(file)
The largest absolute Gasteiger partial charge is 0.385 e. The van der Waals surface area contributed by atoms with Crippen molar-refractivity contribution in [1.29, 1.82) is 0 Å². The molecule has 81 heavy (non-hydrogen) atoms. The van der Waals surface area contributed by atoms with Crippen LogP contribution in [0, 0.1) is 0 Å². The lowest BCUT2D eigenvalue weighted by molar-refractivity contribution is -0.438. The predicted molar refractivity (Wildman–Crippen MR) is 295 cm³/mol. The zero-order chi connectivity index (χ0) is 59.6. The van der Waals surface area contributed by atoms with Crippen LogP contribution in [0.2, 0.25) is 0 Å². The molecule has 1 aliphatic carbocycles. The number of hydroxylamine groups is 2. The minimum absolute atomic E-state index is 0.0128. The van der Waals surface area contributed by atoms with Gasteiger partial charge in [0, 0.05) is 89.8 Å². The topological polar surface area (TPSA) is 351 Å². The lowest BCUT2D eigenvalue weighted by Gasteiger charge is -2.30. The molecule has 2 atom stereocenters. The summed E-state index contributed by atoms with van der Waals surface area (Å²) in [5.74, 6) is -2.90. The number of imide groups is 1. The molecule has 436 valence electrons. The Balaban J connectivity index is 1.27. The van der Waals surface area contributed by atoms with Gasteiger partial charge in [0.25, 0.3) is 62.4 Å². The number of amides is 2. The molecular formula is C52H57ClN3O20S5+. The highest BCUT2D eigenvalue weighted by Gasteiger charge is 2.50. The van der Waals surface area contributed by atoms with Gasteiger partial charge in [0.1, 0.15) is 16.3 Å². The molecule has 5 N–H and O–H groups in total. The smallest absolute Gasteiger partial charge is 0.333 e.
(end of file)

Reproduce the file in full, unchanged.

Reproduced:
The largest absolute Gasteiger partial charge is 0.385 e. The van der Waals surface area contributed by atoms with Crippen molar-refractivity contribution in [1.29, 1.82) is 0 Å². The molecule has 81 heavy (non-hydrogen) atoms. The van der Waals surface area contributed by atoms with Crippen LogP contribution in [0, 0.1) is 0 Å². The lowest BCUT2D eigenvalue weighted by molar-refractivity contribution is -0.438. The predicted molar refractivity (Wildman–Crippen MR) is 295 cm³/mol. The zero-order chi connectivity index (χ0) is 59.6. The van der Waals surface area contributed by atoms with Crippen LogP contribution in [0.2, 0.25) is 0 Å². The molecule has 1 aliphatic carbocycles. The number of hydroxylamine groups is 2. The minimum absolute atomic E-state index is 0.0128. The van der Waals surface area contributed by atoms with Gasteiger partial charge in [0, 0.05) is 89.8 Å². The topological polar surface area (TPSA) is 351 Å². The lowest BCUT2D eigenvalue weighted by Gasteiger charge is -2.30. The molecule has 2 atom stereocenters. The summed E-state index contributed by atoms with van der Waals surface area (Å²) in [5.74, 6) is -2.90. The number of imide groups is 1. The molecule has 436 valence electrons. The Balaban J connectivity index is 1.27. The van der Waals surface area contributed by atoms with Gasteiger partial charge in [0.25, 0.3) is 62.4 Å². The number of amides is 2. The molecular formula is C52H57ClN3O20S5+. The highest BCUT2D eigenvalue weighted by Gasteiger charge is 2.50. The van der Waals surface area contributed by atoms with Gasteiger partial charge in [0.1, 0.15) is 16.3 Å². The molecule has 5 N–H and O–H groups in total. The smallest absolute Gasteiger partial charge is 0.333 e.